Who are your antagonists?

Before getting on to the subject of antagonists, I just wanted to extend a word of thanks to Annie Neugebauer.  She’s a great role model in how she posts so regularly on her blog.  Last week, she told me she sets aside time each Monday to post something, whether on writing, her current works in progress, or some other topic.  I’m going to follow her example and make sure to post something at least every Sunday evening, particularly if I haven’t written anything else that week.

Now, antagonists.  I’ve been plugging away at Martha Alderson’s series on How to Plot a Novel, Memoir, etc., and am now on Step 13:  Antagonists.  The antagonists in a book could be the main character’s family, friends, even inanimate objects — anything that keeps the character from making progress toward achieving his or her goal.  Internal antagonists are also important.  For instance, the main character’s fears or doubts could be a key antagonist in a given work.

Martha’s view is that the protagonist has all the skills and abilities to achieve what she wants but either doesn’t know or realize this at the outset of the book.  It’s through the interactions and struggles with the antagonists that these skills rise to the fore.  The antagonists help the reader see who the main character really is because it is under tension or pressure that we truly start to reveal who we are.

The task for this step is to make a list of any antagonists for your main character and then to develop scenes that will show the main character grappling with his or her antagonists at various points in the plot.

The most interesting part of this video was how Martha closed it.  She asked her viewers to write down a list of our own antagonists in our writing and creative life.  Who or what most hinders or impedes us?  This was really helpful and made me reflect on why I haven’t made more progress in drafting my book(s).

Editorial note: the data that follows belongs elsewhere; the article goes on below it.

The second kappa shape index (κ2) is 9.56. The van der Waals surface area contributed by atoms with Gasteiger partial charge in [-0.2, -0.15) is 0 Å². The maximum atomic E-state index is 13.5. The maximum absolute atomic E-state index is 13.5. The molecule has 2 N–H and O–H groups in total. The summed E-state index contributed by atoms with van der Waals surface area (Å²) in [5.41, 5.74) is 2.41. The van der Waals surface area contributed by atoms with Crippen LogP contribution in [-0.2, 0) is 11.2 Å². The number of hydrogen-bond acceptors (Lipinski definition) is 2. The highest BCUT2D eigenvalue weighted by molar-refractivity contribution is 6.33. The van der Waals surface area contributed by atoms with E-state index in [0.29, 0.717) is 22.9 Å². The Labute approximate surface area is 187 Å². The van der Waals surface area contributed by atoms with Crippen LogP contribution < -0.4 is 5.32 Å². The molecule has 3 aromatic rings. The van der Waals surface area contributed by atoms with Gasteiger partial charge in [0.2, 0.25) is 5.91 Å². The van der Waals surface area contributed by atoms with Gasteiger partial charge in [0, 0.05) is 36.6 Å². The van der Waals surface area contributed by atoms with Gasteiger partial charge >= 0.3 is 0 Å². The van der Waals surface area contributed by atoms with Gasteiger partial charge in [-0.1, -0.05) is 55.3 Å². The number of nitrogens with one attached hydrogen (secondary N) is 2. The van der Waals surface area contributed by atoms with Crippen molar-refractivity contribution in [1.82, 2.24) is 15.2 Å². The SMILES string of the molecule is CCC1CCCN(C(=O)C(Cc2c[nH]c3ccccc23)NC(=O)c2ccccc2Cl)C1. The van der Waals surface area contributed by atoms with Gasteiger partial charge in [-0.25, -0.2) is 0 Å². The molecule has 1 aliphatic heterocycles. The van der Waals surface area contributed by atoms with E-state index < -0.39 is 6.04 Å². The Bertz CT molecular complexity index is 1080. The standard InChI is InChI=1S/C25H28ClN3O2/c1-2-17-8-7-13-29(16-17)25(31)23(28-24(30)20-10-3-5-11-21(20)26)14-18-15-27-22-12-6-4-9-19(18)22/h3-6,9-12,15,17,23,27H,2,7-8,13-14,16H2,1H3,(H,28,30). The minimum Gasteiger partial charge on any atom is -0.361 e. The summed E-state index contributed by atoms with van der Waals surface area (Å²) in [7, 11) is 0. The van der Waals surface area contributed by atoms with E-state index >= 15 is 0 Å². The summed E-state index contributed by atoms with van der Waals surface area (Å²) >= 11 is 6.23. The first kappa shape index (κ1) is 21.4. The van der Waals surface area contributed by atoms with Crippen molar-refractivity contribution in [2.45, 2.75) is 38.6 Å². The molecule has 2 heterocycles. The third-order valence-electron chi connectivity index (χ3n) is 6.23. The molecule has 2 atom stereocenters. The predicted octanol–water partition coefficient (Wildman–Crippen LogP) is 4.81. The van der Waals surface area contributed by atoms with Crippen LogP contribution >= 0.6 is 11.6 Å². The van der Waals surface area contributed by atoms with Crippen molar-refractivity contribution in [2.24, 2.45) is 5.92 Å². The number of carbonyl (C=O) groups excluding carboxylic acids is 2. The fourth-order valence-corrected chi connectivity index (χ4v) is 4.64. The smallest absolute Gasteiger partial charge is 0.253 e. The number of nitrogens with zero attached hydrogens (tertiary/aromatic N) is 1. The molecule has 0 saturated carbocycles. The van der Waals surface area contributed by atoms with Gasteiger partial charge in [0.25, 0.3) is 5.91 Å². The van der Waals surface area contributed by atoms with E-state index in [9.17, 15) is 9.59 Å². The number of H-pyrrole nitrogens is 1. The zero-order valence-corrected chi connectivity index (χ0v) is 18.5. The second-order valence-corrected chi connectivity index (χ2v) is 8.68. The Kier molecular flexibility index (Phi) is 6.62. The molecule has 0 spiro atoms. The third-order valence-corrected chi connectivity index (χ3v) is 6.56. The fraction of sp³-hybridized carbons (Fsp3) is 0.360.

My own personal antagonists are self-doubt (can I really write a book?), which leads to both procrastination (putting off writing because I’m not sure it’ll be good) and distraction (straying off onto some other project to avoid working on a book since I’m not sure I can finish it).

None of these things characterize me at work, so I’ve decided to try to be more self-disciplined about writing at home and keep track of my writing time.  For comparison, when I want to lose a few pounds, I write down how many minutes I’ve exercised on my calendar and note down what my weight is each day (and then calculate a weekly average).  All this helps keep me on track toward my goal.

So I spent some time last week thinking about what my daily writing goals could be.  I also worked on daily goals for other things, like household tasks and handyman-type projects around the house, and mapped out a little schedule for myself to give me more structure.  At the close of each day, I’ve started jotting down in a little pocket notebook how much writing time and research time (for the Civil War book) I’ve done.  This will let me see how much progress I am making toward my goal of completing a book and, ideally, will help me overcome my three antagonists that have been slowing me down.

Who are your antagonists?

 

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